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Location Is the Future of Digital Advertising – Here’s Why

Local was a term historically associated with small business advertisers and those who serviced them (i.e., newspapers, directories). Brands and larger agencies simply ignored or minimized “local.” They were interested in massive reach and “audiences.”

Local was seen as the opposite of those objectives. Small time.

For many years, I argued against this myopia. My project has been to expand the market’s understanding of the importance of location and get people to see its centrality to consumer behavior and digital marketing generally.

At conferences and in presentations I argued that marketers, whatever their size, needed to focus on consumer behavior and offline transactions and the influence of digital on that offline buying. Finally, with the rise of mobile, brands, agencies and marketers across the spectrum have slowly awakened to the importance of location and location data as a powerful and versatile tool.

Location has become a substitute for cookies in the mobile/real world, a way to identify audiences and high-value prospects (e.g., business travelers, auto intenders, QSR loyalists and so on). It also provides, for the first time, a scalable offline attribution mechanism for digital and some traditional media categories (outdoor, TV).

Ironically, location-based platforms such as xAd, NinthDecimal and others had to find ways to explain the value of location to brands and agencies in terms they could understand (i.e., audiences). That changed the conversation and the local-mobile industry’s focus from real-time “geofencing” (e.g., the Starbucks coupon) to the way that location can unlock audience segments, such as “people who visited McDonald’s in the past month.”

Indeed, location is both “disappearing” and becoming ubiquitous at the same time. By disappearing I mean that location-based marketing is increasingly not about real-time location but about audience identification and targeting. Real-time location and location history become methodologies to identify audiences and to do offline attribution. Of course, audience targeting and real-time location or proximity can be layered in.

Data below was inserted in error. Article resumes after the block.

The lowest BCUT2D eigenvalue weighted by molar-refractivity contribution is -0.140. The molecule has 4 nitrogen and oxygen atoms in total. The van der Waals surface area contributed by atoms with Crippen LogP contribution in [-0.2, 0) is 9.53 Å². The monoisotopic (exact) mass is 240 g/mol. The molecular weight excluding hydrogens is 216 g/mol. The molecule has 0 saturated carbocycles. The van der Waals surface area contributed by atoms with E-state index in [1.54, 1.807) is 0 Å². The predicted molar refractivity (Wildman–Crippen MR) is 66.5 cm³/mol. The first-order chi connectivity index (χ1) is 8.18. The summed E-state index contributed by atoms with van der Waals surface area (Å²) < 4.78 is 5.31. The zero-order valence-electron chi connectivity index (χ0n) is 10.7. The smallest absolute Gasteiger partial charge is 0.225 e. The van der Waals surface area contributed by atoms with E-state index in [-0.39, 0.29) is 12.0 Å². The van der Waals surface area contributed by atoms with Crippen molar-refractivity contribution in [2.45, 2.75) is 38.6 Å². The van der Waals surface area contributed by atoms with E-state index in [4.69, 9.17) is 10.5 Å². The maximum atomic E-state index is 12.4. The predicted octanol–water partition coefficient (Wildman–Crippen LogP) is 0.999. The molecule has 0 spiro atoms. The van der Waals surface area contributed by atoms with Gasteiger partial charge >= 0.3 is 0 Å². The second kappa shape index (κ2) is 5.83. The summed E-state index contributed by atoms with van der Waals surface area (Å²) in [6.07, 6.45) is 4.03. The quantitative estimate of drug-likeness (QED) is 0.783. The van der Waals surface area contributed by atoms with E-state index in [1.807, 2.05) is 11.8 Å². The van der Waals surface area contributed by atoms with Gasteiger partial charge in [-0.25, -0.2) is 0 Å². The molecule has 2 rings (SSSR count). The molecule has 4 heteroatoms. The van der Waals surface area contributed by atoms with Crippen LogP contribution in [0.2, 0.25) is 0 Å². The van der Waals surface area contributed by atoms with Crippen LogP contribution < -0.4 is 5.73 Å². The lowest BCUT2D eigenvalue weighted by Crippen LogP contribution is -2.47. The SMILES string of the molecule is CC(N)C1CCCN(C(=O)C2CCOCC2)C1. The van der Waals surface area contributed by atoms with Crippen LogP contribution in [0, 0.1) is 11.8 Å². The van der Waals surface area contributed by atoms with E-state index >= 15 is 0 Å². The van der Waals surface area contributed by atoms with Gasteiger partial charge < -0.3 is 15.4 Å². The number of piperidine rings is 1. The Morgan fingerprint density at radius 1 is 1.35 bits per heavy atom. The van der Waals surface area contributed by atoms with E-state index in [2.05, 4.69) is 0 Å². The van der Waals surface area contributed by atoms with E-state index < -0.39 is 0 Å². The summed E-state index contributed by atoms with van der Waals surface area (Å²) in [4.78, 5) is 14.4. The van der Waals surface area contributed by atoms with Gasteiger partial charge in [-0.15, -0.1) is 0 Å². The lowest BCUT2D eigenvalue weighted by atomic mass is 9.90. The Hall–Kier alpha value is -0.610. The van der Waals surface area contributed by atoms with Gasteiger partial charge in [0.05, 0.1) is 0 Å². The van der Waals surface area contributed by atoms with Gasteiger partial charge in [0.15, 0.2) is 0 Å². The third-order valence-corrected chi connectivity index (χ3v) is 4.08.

I recently met with Google in preparation for our upcoming Place Conference this week. I was struck by how important location has become to the company. It has moved from the periphery to a central place in Google’s thinking about the world and the future.

If you come to the Place Conference, you’ll get to see this as well as the many and varied uses of location. Every single digital campaign that uses audience targeting will eventually be using location as part of that. In addition, there won’t be a major brand or retailer campaign that doesn’t employ offline attribution to determine the real impact of their campaigns. That will eventually trickle down to the SMB market as well.

We’ll be unpacking all of this with tactical advice and brand case studies in Chicago this week at Place 2016.

When I started the event in 2013 at Opus Research, it was exclusively about indoor location, which was then not being covered and wasn’t widely understood. This year, with LSA taking on the event, it’s has expanded to be about proximity marketing, indoor and location analytics.

Essentially, we’ll be talking about driving foot traffic, understanding consumers’ real-world behavior and using that data to improve their experiences and marketing campaigns. Location data can also be used to personalize marketing and thereby address some of the objections that are giving rise to ad blocking.

In short, the Place Conference will help showcase the “new location” and its many uses. If you’re coming – great. If you’re still thinking about it you should come to discover how and why location is the future of digital marketing.

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